By 1978, the Detroit-based automotive world was in the midst of a huge transition, but the full impact hadn’t been fully expressed. While the companies were building cars like the Ford Pinto and Chevrolet Chevette – as well as the all-new Omni and Horizon from Chrysler – a few automotive dinosaurs continued to roam the landscape. Among them was the new Mercury Grand Marquis.
Perhaps it’s unfair to call the Grand Marquis a dinosaur. It was a large, family-sized sedan that was handsome in appearance, large in size, and offered the type of luxury that promised to comfortably cradle the driver and passengers. But by 1978 those attributes weren’t enough. The U.S. government was compelling the Detroit companies to build more fuel-efficient automobiles, and 45 years ago that translated into smaller cars with smaller engines, and with fewer bells and whistles. The industry was mostly answering that call and so were most consumers. But not everyone was yet on board.
The Grand Marquis (and the Ford LTD) were among the last of the big cars to be built by the Ford Motor Company, and by extension, by Detroit. The immense Lincoln Town Car would continue to be built for the 1979 model year, but the full-size sedans for Ford and Mercury would undergo a transformation. For 1979 they would be shorter and lighter but so attractively designed and engineered that their basic platform (the popular Panther platform) would continue to be used until 2010.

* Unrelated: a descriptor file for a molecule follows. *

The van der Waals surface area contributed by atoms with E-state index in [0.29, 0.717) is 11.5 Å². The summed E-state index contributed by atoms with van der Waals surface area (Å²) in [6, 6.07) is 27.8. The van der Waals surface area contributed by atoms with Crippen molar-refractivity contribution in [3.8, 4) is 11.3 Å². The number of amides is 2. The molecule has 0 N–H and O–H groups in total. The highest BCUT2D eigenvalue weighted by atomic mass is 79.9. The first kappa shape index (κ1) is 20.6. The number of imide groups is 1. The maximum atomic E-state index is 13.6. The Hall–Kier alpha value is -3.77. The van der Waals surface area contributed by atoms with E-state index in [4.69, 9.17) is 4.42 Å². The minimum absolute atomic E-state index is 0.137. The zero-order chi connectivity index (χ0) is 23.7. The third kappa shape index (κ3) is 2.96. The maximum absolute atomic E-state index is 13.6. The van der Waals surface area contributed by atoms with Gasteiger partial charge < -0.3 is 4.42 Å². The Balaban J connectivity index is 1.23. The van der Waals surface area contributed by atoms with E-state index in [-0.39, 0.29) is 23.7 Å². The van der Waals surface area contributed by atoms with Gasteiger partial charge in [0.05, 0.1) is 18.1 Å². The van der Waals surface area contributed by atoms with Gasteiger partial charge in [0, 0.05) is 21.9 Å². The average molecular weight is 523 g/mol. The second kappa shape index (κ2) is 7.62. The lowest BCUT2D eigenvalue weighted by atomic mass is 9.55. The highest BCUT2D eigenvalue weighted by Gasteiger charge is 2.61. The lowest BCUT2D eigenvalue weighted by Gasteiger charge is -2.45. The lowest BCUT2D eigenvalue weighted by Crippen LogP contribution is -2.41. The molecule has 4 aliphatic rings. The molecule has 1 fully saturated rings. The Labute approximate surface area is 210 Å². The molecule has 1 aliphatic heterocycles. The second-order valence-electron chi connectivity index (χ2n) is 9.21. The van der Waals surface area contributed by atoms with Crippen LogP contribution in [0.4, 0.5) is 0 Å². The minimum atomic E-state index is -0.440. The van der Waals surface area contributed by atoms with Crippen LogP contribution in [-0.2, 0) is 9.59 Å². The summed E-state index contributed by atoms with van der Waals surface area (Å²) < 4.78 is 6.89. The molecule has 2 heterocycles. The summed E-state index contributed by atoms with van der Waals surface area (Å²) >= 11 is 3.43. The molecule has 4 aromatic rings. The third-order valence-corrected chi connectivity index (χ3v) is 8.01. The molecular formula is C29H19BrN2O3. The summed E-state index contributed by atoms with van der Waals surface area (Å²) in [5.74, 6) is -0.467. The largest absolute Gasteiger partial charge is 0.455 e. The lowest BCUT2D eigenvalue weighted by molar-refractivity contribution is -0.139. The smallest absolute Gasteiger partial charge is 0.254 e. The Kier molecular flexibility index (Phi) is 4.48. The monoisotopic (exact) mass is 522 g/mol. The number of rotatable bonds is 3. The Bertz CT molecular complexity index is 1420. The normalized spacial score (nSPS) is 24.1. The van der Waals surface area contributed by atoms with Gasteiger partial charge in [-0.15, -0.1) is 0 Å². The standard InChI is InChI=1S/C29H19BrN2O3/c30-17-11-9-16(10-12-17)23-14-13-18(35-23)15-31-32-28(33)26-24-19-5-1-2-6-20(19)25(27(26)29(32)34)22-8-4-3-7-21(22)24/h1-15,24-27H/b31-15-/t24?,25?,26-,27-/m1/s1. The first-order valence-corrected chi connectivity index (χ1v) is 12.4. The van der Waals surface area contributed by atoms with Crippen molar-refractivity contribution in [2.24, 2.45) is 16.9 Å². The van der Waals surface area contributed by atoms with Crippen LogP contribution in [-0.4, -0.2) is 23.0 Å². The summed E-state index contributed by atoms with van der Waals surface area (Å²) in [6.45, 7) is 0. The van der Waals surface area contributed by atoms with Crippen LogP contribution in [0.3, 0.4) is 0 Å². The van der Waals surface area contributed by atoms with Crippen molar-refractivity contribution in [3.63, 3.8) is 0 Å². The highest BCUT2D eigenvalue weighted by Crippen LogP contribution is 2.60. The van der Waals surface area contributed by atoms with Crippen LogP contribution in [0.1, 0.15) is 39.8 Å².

Of course, plans for the new Panther-based LTD and Grand Marquis were in full throttle by 1977 and 1978. Production of the new cars was launched on July 30, 1978.
But the older-styled LTD and Grand Marquis were hardly ready to be put out to pasture. They enjoyed a type of notoriety and respect that’s usually accorded to old warriors. They had numerous customers, and their sales were surprisingly resilient.
Indeed, the Mercury division was enjoying its best sales year ever up until that time – recording sales of 579,498 vehicles for the 1978 model year. And a lot of those sales were the Grand Marquis. But why would that be?
That sales strength might have something to do with General Motors’ all-new full-sized cars that were introduced for the 1977 model year. They were shorter and lighter than their 1976 counterparts, but received near-universal praise for their design, engineering and improved economy.